However, a question I have yet to get a solid answer for is what happens when there is no drop yard or terminal within a reasonable distance of where you live- so you're forced to go the truck stop route. Personal vehicles parked at truck stops get towed after about 12 hours, so this option doesn't work.

I spoke to a Prime recruiter and she actually told me that if these options aren't feasible, your trainer will come pick you up AT YOUR HOME, like, literally roll up in front of your house, apartment, whatever... in a huge combination vehicle and pick you up like your their prom date. This I find simply hard to believe and was something she was just telling me so I wouldn't be discouraged from choosing Prime.

As for your battery, just unplug it while you're away. problem solved.

Terminal:

A facility where trucking companies operate out of, or their "home base" if you will. A lot of major companies have multiple terminals around the country which usually consist of the main office building, a drop lot for trailers, and sometimes a repair shop and wash facilities.

OTR:

Over The Road

OTR driving normally means you'll be hauling freight to various customers throughout your company's hauling region. It often entails being gone from home for two to three weeks at a time.

Combination Vehicle:

A vehicle with two separate parts - the power unit (tractor) and the trailer. Tractor-trailers are considered combination vehicles.

OOS:

When a violation by either a driver or company is confirmed, an out-of-service order removes either the driver or the vehicle from the roadway until the violation is corrected.

Harry N.'s Comment
member avatar

Woah that's crazy! Hahah, yeah I hear you. I talked to them before but don't like that it's only OTR , I don't mind doing regional. Wow, thanks I didn't know that about the battery, will do that in the future!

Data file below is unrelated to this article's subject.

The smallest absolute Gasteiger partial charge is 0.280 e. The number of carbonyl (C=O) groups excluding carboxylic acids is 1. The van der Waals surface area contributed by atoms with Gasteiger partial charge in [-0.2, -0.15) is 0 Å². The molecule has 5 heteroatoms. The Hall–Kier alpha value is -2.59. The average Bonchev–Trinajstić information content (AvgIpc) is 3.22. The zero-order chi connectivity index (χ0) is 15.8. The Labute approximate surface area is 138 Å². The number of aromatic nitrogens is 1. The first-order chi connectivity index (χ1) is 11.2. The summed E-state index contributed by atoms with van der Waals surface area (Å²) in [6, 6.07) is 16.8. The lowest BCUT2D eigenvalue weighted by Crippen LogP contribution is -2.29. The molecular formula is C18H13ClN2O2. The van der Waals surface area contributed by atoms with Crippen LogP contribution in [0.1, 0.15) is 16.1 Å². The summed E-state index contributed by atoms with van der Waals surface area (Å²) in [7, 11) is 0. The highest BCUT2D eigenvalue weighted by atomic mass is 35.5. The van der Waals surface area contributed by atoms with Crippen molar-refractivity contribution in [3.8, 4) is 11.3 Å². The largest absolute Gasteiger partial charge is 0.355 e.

I spoke to a Prime recruiter and she actually told me that if these options aren't feasible, your trainer will come pick you up AT YOUR HOME, like, literally roll up in front of your house, apartment, whatever... in a huge combination vehicle and pick you up like your their prom date. This I find simply hard to believe and was something she was just telling me so I wouldn't be discouraged from choosing Prime.

As for your battery, just unplug it while you're away. problem solved.

Regional:

Regional Route

Usually refers to a driver hauling freight within one particular region of the country. You might be in the "Southeast Regional Division" or "Midwest Regional". Regional route drivers often get home on the weekends which is one of the main appeals for this type of route.

OTR:

Over The Road

OTR driving normally means you'll be hauling freight to various customers throughout your company's hauling region. It often entails being gone from home for two to three weeks at a time.

Combination Vehicle:

A vehicle with two separate parts - the power unit (tractor) and the trailer. Tractor-trailers are considered combination vehicles.

OOS:

When a violation by either a driver or company is confirmed, an out-of-service order removes either the driver or the vehicle from the roadway until the violation is corrected.

Rubber Duck's Comment
member avatar

They might. Just get through it and get on your own🧜‍♂️

Say I got a local delivery or linehaul job...something like Sysco, US Foods, Oak Harbor Freight...etc... and got 6 months to a year experience, maybe more.

Then I decide I want to give OTR or a shot...

Would most companies still require me to do OTR training with a TE??

OTR:

Over The Road

OTR driving normally means you'll be hauling freight to various customers throughout your company's hauling region. It often entails being gone from home for two to three weeks at a time.

Linehaul:

Linehaul drivers will normally run loads from terminal to terminal for LTL (Less than Truckload) companies.

LTL (Less Than Truckload) carriers will have Linehaul drivers and P&D drivers. The P&D drivers will deliver loads locally from the terminal and pick up loads returning them to the terminal. Linehaul drivers will then run truckloads from terminal to terminal.
Suicide Jockey's Comment
member avatar

When I trained at Prime I had two different students that I would pull up to their house to pick them up or drop them off for home time. One was in a tight area, so I'd leave the trailer at a customer and bobtail to his house.

Bobtail:

"Bobtailing" means you are driving a tractor without a trailer attached.